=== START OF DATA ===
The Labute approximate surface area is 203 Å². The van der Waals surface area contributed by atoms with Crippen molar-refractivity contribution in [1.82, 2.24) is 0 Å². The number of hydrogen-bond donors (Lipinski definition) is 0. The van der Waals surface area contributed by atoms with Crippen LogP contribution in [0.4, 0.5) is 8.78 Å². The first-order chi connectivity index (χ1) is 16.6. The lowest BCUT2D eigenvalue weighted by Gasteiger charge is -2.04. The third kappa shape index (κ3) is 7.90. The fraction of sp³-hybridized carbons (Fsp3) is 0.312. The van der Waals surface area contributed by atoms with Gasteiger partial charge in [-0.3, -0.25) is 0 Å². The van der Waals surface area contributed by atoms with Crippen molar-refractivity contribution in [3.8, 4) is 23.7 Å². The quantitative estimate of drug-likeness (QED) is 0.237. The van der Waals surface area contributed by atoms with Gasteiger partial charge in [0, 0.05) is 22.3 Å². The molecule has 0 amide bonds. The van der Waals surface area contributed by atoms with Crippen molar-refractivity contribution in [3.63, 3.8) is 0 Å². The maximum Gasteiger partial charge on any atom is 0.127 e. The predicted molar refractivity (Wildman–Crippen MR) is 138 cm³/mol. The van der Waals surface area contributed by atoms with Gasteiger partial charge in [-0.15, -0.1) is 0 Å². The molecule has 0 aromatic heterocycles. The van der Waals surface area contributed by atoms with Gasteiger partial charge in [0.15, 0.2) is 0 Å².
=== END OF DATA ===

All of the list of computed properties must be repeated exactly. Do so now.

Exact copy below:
The Labute approximate surface area is 203 Å². The van der Waals surface area contributed by atoms with Crippen molar-refractivity contribution in [1.82, 2.24) is 0 Å². The number of hydrogen-bond donors (Lipinski definition) is 0. The van der Waals surface area contributed by atoms with Crippen LogP contribution in [0.4, 0.5) is 8.78 Å². The first-order chi connectivity index (χ1) is 16.6. The lowest BCUT2D eigenvalue weighted by Gasteiger charge is -2.04. The third kappa shape index (κ3) is 7.90. The fraction of sp³-hybridized carbons (Fsp3) is 0.312. The van der Waals surface area contributed by atoms with Gasteiger partial charge in [-0.3, -0.25) is 0 Å². The van der Waals surface area contributed by atoms with Crippen molar-refractivity contribution in [3.8, 4) is 23.7 Å². The quantitative estimate of drug-likeness (QED) is 0.237. The van der Waals surface area contributed by atoms with Gasteiger partial charge in [0, 0.05) is 22.3 Å². The molecule has 0 amide bonds. The van der Waals surface area contributed by atoms with Crippen molar-refractivity contribution in [3.63, 3.8) is 0 Å². The maximum Gasteiger partial charge on any atom is 0.127 e. The predicted molar refractivity (Wildman–Crippen MR) is 138 cm³/mol. The van der Waals surface area contributed by atoms with Gasteiger partial charge in [-0.15, -0.1) is 0 Å². The molecule has 0 aromatic heterocycles. The van der Waals surface area contributed by atoms with Gasteiger partial charge in [0.15, 0.2) is 0 Å².